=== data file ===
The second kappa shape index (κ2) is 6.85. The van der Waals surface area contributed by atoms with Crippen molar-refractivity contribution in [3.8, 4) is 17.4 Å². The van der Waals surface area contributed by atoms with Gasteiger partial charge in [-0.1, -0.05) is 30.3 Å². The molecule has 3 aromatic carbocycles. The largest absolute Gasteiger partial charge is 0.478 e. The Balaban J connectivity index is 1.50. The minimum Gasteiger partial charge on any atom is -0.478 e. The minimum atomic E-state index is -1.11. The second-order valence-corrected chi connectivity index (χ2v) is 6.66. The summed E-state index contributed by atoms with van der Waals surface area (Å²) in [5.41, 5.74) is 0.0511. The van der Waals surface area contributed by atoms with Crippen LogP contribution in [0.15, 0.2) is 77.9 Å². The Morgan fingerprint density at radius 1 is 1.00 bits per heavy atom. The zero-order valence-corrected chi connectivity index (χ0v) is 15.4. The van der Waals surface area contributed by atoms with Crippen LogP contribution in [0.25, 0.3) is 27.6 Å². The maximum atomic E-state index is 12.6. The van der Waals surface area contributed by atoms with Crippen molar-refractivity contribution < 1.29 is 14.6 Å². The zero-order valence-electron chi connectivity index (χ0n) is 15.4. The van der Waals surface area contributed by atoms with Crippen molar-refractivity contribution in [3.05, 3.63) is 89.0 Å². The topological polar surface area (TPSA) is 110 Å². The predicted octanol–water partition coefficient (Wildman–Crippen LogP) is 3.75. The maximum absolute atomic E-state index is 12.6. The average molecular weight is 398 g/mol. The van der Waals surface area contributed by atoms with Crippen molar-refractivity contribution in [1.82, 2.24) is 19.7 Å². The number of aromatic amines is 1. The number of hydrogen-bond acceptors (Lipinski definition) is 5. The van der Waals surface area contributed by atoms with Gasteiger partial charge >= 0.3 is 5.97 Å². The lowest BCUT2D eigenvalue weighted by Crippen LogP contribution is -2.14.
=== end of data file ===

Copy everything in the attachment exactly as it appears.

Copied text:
The second kappa shape index (κ2) is 6.85. The van der Waals surface area contributed by atoms with Crippen molar-refractivity contribution in [3.8, 4) is 17.4 Å². The van der Waals surface area contributed by atoms with Gasteiger partial charge in [-0.1, -0.05) is 30.3 Å². The molecule has 3 aromatic carbocycles. The largest absolute Gasteiger partial charge is 0.478 e. The Balaban J connectivity index is 1.50. The minimum Gasteiger partial charge on any atom is -0.478 e. The minimum atomic E-state index is -1.11. The second-order valence-corrected chi connectivity index (χ2v) is 6.66. The summed E-state index contributed by atoms with van der Waals surface area (Å²) in [5.41, 5.74) is 0.0511. The van der Waals surface area contributed by atoms with Crippen LogP contribution in [0.15, 0.2) is 77.9 Å². The Morgan fingerprint density at radius 1 is 1.00 bits per heavy atom. The zero-order valence-corrected chi connectivity index (χ0v) is 15.4. The van der Waals surface area contributed by atoms with Crippen LogP contribution in [0.25, 0.3) is 27.6 Å². The maximum atomic E-state index is 12.6. The van der Waals surface area contributed by atoms with Crippen molar-refractivity contribution < 1.29 is 14.6 Å². The zero-order valence-electron chi connectivity index (χ0n) is 15.4. The van der Waals surface area contributed by atoms with Crippen molar-refractivity contribution in [3.05, 3.63) is 89.0 Å². The topological polar surface area (TPSA) is 110 Å². The predicted octanol–water partition coefficient (Wildman–Crippen LogP) is 3.75. The maximum absolute atomic E-state index is 12.6. The average molecular weight is 398 g/mol. The van der Waals surface area contributed by atoms with Crippen molar-refractivity contribution in [1.82, 2.24) is 19.7 Å². The number of aromatic amines is 1. The number of hydrogen-bond acceptors (Lipinski definition) is 5. The van der Waals surface area contributed by atoms with Gasteiger partial charge >= 0.3 is 5.97 Å². The lowest BCUT2D eigenvalue weighted by Crippen LogP contribution is -2.14.